Anyway, I have to get up and try this beer, and see what other art they've got in the works. Honoring the coal mining tradition (and current harsh reality) is something we've started to see more of lately, and I frankly love the idea of a craft brewery that embraces that identity.

Odell released a double pilsner as part of its single batch series:
This is notable mostly for its commitment to a medieval Germanic style. I like the way they integrate the Odell logo in the top right.

Less Medieval and German is the Midnight Sun Hop Dog:
I wish I could try this, because I like the idea of a Double Wheat IPA, but that's neither here nor there. The question for me is about this label: Is there too much going on? And I'm tempted to say yes. I actually like the main design, but I think the problem is in the flanking text fields, including the brewery field at the top. There's too many color fields and elements, and it just takes away from the vibrance of the image by making it seem cluttered. I'd try moving the black field on the right over to the left, killing the different color backgrounds for the URL and size, and finding a way to put the Midnight Sun info on a background that fits with the main image. I generally like Midnight Sun's art, and this is no exception, but the difference between design and art is that design is form following function, and here the functional fields around the art are getting in the way of a good piece.

Green Flash released a label for their Summer Saison:
I really like the painterly new work from Green Flash, like this and the Le Freak:
The biggest problem with the Summer Saison label, like the Midnight Sun above, is in design. It's tough to read some of that white text over the light summery colors of the sunrise/set in the art. Nitpicky? Maybe, but this stuff is why people actually do design for a living, and it can be the difference between our snap judgment of a label as "attractive" or not. In the Le Freak label, for example, there is no such issue, because they put the text on a dark area of the art.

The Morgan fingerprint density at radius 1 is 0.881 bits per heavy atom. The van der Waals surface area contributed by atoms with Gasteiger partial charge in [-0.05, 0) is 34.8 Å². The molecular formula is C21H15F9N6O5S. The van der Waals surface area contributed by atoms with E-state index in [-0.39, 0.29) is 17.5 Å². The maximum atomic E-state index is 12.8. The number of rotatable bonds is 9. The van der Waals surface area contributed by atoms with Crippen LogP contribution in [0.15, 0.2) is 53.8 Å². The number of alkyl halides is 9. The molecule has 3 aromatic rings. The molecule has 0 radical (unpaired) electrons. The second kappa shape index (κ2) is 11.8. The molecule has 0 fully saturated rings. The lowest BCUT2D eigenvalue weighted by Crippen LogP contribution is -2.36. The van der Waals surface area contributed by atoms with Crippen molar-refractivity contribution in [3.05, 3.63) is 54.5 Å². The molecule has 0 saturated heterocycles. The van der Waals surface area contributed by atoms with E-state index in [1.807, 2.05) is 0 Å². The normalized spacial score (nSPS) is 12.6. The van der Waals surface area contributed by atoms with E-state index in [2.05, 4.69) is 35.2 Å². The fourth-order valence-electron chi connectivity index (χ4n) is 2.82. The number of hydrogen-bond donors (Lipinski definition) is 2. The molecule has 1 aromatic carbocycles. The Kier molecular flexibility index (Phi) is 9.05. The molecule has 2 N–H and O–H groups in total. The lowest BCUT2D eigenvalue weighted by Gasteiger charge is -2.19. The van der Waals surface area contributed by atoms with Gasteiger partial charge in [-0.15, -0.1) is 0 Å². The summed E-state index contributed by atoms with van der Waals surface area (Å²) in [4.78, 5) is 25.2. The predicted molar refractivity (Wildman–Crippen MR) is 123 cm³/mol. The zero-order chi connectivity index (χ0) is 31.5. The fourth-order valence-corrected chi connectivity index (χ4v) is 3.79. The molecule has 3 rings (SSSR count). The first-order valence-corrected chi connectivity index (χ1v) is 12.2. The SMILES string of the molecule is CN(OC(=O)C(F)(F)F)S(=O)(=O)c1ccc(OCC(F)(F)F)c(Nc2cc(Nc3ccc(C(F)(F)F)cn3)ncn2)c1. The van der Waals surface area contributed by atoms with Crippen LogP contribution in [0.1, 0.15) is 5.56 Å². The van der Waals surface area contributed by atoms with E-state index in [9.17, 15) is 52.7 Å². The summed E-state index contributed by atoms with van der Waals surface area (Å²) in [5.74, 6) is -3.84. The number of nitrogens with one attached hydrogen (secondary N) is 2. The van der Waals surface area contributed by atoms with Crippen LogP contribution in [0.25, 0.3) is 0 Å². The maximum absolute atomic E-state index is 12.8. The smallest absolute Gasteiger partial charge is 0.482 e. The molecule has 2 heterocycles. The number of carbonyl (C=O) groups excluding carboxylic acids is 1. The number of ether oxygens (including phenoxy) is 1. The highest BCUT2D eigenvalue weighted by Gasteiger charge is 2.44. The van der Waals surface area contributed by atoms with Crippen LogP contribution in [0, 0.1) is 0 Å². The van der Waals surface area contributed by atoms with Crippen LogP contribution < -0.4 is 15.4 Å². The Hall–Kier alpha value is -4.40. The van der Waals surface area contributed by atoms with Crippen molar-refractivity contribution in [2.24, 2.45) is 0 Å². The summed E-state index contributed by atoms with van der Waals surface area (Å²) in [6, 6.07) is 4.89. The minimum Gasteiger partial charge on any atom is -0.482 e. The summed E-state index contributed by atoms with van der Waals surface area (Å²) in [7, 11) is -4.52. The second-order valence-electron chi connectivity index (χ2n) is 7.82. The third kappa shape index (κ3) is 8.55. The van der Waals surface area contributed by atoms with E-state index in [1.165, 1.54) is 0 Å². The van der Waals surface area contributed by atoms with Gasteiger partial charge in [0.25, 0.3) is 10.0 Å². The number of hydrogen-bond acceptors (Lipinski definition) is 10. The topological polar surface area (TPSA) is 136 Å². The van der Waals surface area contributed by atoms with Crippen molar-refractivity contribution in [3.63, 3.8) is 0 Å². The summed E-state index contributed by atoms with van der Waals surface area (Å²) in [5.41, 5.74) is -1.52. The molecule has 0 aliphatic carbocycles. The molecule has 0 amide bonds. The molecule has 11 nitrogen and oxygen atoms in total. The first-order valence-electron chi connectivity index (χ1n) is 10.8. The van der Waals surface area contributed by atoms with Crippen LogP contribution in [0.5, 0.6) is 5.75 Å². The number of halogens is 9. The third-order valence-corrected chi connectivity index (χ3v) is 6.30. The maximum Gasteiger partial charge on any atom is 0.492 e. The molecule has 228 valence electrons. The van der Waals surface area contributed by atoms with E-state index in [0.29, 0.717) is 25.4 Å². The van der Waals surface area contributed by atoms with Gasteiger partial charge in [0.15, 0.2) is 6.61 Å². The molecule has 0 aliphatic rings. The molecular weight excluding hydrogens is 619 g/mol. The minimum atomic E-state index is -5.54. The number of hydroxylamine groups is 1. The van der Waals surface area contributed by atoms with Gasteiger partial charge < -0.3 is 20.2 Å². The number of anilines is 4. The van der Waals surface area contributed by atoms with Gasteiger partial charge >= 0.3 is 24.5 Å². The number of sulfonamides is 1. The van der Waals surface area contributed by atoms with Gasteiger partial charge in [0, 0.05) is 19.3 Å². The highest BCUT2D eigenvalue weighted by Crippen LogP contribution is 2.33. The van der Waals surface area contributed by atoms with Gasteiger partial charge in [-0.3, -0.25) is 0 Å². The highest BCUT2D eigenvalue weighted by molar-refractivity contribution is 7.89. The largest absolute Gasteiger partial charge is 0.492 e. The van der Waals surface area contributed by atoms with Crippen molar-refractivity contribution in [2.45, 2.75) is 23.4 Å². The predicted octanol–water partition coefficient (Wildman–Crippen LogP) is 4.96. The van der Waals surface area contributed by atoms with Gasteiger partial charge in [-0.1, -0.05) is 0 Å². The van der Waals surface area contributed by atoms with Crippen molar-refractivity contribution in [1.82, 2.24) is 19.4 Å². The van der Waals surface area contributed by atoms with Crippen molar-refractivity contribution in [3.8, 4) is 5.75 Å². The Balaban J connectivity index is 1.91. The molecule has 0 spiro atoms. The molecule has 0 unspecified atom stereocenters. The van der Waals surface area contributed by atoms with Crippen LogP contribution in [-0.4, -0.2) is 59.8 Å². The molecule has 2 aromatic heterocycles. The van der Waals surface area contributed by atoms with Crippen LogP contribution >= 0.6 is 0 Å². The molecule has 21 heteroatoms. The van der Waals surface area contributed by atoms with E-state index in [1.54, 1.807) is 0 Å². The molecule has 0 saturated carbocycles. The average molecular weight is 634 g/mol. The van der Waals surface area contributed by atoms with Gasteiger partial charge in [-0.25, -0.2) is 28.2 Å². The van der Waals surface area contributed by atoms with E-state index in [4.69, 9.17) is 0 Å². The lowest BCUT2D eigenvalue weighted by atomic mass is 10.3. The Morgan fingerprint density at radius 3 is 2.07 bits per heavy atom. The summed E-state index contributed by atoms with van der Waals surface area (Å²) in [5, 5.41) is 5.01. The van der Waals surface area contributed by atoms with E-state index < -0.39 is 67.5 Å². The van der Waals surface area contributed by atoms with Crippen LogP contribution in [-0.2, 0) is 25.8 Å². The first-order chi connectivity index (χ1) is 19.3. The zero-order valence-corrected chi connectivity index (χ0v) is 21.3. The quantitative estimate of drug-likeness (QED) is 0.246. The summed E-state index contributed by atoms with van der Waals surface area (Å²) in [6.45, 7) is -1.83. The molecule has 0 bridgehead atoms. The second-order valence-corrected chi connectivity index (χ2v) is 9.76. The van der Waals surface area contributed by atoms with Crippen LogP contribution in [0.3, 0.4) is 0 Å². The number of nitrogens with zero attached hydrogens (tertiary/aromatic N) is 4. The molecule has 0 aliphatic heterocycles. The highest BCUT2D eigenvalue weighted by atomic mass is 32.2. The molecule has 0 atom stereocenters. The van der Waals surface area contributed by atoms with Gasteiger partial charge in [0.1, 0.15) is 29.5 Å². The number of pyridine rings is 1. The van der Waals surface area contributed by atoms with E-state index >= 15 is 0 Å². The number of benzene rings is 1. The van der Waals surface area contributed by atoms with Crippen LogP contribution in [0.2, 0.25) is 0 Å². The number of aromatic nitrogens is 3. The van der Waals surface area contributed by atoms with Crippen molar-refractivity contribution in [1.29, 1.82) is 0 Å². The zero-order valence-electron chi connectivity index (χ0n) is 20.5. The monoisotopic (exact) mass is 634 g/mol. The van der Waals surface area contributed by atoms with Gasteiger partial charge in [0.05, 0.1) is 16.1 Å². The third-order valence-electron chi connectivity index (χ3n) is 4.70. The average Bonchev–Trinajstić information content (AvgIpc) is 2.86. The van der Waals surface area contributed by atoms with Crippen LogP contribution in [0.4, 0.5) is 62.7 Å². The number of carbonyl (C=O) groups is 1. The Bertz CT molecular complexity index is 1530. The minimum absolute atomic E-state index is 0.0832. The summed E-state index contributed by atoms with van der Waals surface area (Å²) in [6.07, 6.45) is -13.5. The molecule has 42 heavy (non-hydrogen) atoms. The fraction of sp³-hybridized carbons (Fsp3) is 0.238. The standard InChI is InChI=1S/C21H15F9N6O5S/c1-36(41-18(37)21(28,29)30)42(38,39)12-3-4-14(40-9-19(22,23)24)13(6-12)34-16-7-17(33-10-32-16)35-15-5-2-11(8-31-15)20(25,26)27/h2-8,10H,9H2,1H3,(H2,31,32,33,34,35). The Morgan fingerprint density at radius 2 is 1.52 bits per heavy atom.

Grand Teton Brewing Company holds one of the innumerable events called "The Art of Beer." I will save this rant for another time, but theirs is one of a very few that actually should have that name, because it's an art contest to design a beer label. From the press release:

Local artist Abby Paffrath’s amazing Batik of a leaping cutthroat trout was chosen to represent the contest’s theme of “Life in the Tetons” for the autumn and winter seasons on the Trout Hop Black IPA label.

First the winning entry (all winners can be see on the Teton Arts Council Web site):
Abby has always been inspired by the outdoors in her lifelong quest through the arts. She has a Fine Arts education from University of Montana, but her real love of the dyed batik began when she enrolled in a cultural arts program in Bali, Indonesia. Batik is a wax resist dye technique used to create images and patterns on fabric; it is traditionally used in ceremonies and rituals by the Balinese peoples. Abby now resides in Jackson Hole Wyoming where she is surrounded by the natural beauty of the Teton Mountain Range.

There's the label adaption, and you can see why the piece was a winner. My guess is that printing concerns limited the color scheme and took out those deep reds from the original, but I think the piece transitions well to limited color palette. The trout emerges from the landscape, and the white text circle sets it off nicely. Well done.

Glad I was finally home enough to get back on the blogging horse this week, and was even able to throw out a challenge to my peeps in the 'gosphere. Hopefully more to come, as we try and get the last of the art from the show back to its home in one piece, and I look forward to the end of summer and seeing where the show goes next year.

August 12, 2010

Recent Branding Efforts in the Beer World

One of the things I like to look at here is the creation and maintenance - or not - of brands. So let's take a look at some of the branding in the beer industry: